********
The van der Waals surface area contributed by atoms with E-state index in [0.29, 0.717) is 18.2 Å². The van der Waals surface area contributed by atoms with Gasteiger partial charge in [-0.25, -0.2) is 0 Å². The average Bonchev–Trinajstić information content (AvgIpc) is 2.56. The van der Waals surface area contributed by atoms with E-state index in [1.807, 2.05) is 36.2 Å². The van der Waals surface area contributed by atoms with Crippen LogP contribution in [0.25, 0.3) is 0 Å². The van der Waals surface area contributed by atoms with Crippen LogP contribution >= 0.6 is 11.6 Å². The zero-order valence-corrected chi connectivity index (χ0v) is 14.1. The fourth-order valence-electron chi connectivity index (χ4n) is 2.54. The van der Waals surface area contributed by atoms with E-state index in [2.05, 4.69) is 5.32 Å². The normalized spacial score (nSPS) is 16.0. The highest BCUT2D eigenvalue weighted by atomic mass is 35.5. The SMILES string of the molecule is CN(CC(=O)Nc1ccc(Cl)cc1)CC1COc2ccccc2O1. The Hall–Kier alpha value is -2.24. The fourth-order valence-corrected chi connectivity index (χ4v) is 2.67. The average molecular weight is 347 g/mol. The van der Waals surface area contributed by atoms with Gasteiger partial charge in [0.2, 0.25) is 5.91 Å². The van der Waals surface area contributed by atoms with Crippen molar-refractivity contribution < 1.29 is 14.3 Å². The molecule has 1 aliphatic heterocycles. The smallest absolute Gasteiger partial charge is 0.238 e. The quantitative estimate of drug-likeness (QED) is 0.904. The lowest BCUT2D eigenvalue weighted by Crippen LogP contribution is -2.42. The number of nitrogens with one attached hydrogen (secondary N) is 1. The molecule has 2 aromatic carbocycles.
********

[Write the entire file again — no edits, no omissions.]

The van der Waals surface area contributed by atoms with E-state index in [0.29, 0.717) is 18.2 Å². The van der Waals surface area contributed by atoms with Gasteiger partial charge in [-0.25, -0.2) is 0 Å². The average Bonchev–Trinajstić information content (AvgIpc) is 2.56. The van der Waals surface area contributed by atoms with E-state index in [1.807, 2.05) is 36.2 Å². The van der Waals surface area contributed by atoms with Crippen LogP contribution in [0.25, 0.3) is 0 Å². The van der Waals surface area contributed by atoms with Crippen LogP contribution >= 0.6 is 11.6 Å². The zero-order valence-corrected chi connectivity index (χ0v) is 14.1. The fourth-order valence-electron chi connectivity index (χ4n) is 2.54. The van der Waals surface area contributed by atoms with E-state index in [2.05, 4.69) is 5.32 Å². The normalized spacial score (nSPS) is 16.0. The highest BCUT2D eigenvalue weighted by atomic mass is 35.5. The SMILES string of the molecule is CN(CC(=O)Nc1ccc(Cl)cc1)CC1COc2ccccc2O1. The Hall–Kier alpha value is -2.24. The fourth-order valence-corrected chi connectivity index (χ4v) is 2.67. The average molecular weight is 347 g/mol. The van der Waals surface area contributed by atoms with Gasteiger partial charge in [0.2, 0.25) is 5.91 Å². The van der Waals surface area contributed by atoms with Crippen molar-refractivity contribution < 1.29 is 14.3 Å². The molecule has 1 aliphatic heterocycles. The smallest absolute Gasteiger partial charge is 0.238 e. The quantitative estimate of drug-likeness (QED) is 0.904. The lowest BCUT2D eigenvalue weighted by Crippen LogP contribution is -2.42. The number of nitrogens with one attached hydrogen (secondary N) is 1. The molecule has 2 aromatic carbocycles.